Ob.scene, no. 7, “Ob.scene/Other.scenes,” edited by Seo Dongjin, Seo Hyun-Suk, and Kim Seong Hee (Suwon: Specter Press, 2017). Offset printing, paperback binding, page size 138 x 204 mm, 224 pp.
Ob.scene is a performing arts journal focused on the “things out of the stage.” The seventh issue commemorates three interrelated anniversaries: the 150th anniversary of Marx’s Das Kapital, the 100th of Lenin’s Bolshevik revolution, and the 50th of Debord’s La société du spectacle. The pages presents a montage of quotations from various texts, films, videos, and songs, all somehow related to the three historic moments.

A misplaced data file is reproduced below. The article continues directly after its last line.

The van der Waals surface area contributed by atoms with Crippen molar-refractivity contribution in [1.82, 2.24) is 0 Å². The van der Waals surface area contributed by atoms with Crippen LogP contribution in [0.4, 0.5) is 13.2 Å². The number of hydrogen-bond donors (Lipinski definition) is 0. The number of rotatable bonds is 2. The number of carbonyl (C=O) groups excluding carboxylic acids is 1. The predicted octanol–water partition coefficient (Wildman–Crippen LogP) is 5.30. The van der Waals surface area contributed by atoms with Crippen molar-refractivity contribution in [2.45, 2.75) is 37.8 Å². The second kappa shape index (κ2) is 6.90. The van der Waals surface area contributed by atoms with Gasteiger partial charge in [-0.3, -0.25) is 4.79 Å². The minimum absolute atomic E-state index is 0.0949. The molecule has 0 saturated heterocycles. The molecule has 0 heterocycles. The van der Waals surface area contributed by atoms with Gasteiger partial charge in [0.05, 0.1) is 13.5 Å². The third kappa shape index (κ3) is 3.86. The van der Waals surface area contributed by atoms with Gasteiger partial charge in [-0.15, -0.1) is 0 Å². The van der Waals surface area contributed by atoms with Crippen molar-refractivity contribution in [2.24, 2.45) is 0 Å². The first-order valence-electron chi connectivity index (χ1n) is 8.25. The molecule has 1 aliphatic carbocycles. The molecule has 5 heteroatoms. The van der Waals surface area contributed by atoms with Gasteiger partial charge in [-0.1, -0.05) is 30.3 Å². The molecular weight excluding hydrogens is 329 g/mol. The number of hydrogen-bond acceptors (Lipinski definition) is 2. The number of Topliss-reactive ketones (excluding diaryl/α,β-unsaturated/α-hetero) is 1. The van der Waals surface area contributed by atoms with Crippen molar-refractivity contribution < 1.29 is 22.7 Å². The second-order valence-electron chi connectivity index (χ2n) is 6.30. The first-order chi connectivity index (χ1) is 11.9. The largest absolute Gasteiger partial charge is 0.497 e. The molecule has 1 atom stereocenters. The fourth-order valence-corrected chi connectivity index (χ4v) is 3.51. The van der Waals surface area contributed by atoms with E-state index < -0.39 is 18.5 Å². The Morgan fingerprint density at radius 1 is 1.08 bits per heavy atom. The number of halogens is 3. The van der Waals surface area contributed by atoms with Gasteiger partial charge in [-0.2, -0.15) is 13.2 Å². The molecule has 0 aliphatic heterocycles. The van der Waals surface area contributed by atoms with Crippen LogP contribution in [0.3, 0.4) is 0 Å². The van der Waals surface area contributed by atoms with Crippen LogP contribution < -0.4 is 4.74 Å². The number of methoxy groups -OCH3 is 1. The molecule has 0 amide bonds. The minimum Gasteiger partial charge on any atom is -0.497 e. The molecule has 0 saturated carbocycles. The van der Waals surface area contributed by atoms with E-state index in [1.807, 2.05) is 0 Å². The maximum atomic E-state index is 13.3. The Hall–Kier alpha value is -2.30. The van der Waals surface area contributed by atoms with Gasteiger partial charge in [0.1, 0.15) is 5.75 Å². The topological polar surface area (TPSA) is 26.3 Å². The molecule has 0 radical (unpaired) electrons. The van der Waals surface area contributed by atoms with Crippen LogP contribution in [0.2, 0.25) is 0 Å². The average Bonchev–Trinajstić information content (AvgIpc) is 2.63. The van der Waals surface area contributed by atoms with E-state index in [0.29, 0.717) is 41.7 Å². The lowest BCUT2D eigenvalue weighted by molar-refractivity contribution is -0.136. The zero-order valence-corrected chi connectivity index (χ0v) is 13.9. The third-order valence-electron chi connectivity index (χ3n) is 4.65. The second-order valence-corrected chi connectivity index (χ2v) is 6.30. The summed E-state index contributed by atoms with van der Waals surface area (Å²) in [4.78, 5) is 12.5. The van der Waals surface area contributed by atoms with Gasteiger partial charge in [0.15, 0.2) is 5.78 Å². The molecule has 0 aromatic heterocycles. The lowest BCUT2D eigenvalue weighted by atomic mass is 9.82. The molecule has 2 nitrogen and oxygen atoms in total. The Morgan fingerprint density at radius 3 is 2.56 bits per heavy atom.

The exterior follows the identity of the journal, the blank front cover. The interior typography attempts at a situationist practice of détournement, or a re-appropriation of it. The typeface, unusually sentimental and comically kitschy for the serious content (history!, struggle!, revolution!), is something widely used by amateurs (the “ones who love”) for various purposes from fried chicken advertising to, indeed, revolutionary political flyers. A Korean equivalence of Comic Sans, it’s probably the most hated typeface among the designers. But what do they know about the people?
Text in Korean